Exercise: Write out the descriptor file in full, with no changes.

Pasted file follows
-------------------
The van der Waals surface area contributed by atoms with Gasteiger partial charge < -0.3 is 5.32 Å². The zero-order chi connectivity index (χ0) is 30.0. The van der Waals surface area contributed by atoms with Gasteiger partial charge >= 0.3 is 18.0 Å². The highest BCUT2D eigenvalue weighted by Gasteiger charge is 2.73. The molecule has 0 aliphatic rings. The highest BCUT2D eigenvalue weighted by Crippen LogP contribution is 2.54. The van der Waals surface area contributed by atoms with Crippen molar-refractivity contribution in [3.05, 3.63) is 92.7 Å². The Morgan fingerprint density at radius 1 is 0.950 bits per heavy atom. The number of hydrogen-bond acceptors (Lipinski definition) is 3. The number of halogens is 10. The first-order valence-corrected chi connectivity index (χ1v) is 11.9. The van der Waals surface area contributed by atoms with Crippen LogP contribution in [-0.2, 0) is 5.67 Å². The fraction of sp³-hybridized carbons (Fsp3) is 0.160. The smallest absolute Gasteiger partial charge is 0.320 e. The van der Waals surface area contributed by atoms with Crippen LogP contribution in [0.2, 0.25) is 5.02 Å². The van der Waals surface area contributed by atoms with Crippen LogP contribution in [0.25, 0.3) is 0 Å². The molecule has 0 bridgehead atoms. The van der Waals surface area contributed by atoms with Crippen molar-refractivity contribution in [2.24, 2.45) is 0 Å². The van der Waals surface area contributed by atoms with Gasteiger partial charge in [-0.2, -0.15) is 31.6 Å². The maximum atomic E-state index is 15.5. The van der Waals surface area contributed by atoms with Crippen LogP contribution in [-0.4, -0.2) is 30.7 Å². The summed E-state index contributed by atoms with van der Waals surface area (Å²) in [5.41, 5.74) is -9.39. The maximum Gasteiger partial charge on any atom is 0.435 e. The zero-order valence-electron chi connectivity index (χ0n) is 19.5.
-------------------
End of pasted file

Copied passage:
The van der Waals surface area contributed by atoms with Gasteiger partial charge < -0.3 is 5.32 Å². The zero-order chi connectivity index (χ0) is 30.0. The van der Waals surface area contributed by atoms with Gasteiger partial charge >= 0.3 is 18.0 Å². The highest BCUT2D eigenvalue weighted by Gasteiger charge is 2.73. The molecule has 0 aliphatic rings. The highest BCUT2D eigenvalue weighted by Crippen LogP contribution is 2.54. The van der Waals surface area contributed by atoms with Crippen molar-refractivity contribution in [3.05, 3.63) is 92.7 Å². The Morgan fingerprint density at radius 1 is 0.950 bits per heavy atom. The number of hydrogen-bond acceptors (Lipinski definition) is 3. The number of halogens is 10. The first-order valence-corrected chi connectivity index (χ1v) is 11.9. The van der Waals surface area contributed by atoms with Crippen LogP contribution in [-0.2, 0) is 5.67 Å². The fraction of sp³-hybridized carbons (Fsp3) is 0.160. The smallest absolute Gasteiger partial charge is 0.320 e. The van der Waals surface area contributed by atoms with Crippen LogP contribution in [0.2, 0.25) is 5.02 Å². The van der Waals surface area contributed by atoms with Crippen LogP contribution in [0.25, 0.3) is 0 Å². The molecule has 0 bridgehead atoms. The van der Waals surface area contributed by atoms with Crippen molar-refractivity contribution in [2.24, 2.45) is 0 Å². The van der Waals surface area contributed by atoms with Gasteiger partial charge in [-0.2, -0.15) is 31.6 Å². The maximum atomic E-state index is 15.5. The van der Waals surface area contributed by atoms with Crippen LogP contribution in [-0.4, -0.2) is 30.7 Å². The summed E-state index contributed by atoms with van der Waals surface area (Å²) in [5.41, 5.74) is -9.39. The maximum Gasteiger partial charge on any atom is 0.435 e. The zero-order valence-electron chi connectivity index (χ0n) is 19.5.